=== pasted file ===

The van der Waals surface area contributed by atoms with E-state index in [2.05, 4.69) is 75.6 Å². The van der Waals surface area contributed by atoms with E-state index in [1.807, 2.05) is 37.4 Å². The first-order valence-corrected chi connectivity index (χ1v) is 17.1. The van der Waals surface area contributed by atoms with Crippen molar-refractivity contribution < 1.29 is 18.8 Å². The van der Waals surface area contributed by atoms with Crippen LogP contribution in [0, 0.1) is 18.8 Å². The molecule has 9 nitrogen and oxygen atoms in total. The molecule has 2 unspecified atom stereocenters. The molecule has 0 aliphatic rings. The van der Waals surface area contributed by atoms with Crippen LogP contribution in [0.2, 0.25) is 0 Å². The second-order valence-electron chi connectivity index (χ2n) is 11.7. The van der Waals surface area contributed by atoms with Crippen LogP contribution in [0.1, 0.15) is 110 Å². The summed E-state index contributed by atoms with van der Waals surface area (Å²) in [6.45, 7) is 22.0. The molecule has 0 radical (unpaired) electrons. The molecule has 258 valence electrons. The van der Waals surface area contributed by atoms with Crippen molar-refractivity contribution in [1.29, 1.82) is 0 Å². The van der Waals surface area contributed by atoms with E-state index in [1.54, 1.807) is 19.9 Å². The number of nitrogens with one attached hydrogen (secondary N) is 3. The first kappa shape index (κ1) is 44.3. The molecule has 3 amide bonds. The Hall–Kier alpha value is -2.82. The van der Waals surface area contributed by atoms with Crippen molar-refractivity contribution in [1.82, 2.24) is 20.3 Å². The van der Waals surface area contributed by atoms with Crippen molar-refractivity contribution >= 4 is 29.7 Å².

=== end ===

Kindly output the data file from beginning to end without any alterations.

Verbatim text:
The van der Waals surface area contributed by atoms with E-state index in [2.05, 4.69) is 75.6 Å². The van der Waals surface area contributed by atoms with E-state index in [1.807, 2.05) is 37.4 Å². The first-order valence-corrected chi connectivity index (χ1v) is 17.1. The van der Waals surface area contributed by atoms with Crippen molar-refractivity contribution < 1.29 is 18.8 Å². The van der Waals surface area contributed by atoms with Crippen LogP contribution in [0, 0.1) is 18.8 Å². The molecule has 9 nitrogen and oxygen atoms in total. The molecule has 2 unspecified atom stereocenters. The molecule has 0 aliphatic rings. The van der Waals surface area contributed by atoms with Crippen LogP contribution in [0.2, 0.25) is 0 Å². The second-order valence-electron chi connectivity index (χ2n) is 11.7. The van der Waals surface area contributed by atoms with Crippen LogP contribution in [0.1, 0.15) is 110 Å². The summed E-state index contributed by atoms with van der Waals surface area (Å²) in [6.45, 7) is 22.0. The molecule has 0 radical (unpaired) electrons. The molecule has 258 valence electrons. The van der Waals surface area contributed by atoms with Crippen molar-refractivity contribution in [1.29, 1.82) is 0 Å². The van der Waals surface area contributed by atoms with E-state index in [1.54, 1.807) is 19.9 Å². The number of nitrogens with one attached hydrogen (secondary N) is 3. The first kappa shape index (κ1) is 44.3. The molecule has 3 amide bonds. The Hall–Kier alpha value is -2.82. The van der Waals surface area contributed by atoms with Crippen molar-refractivity contribution in [1.82, 2.24) is 20.3 Å². The van der Waals surface area contributed by atoms with Crippen molar-refractivity contribution >= 4 is 29.7 Å².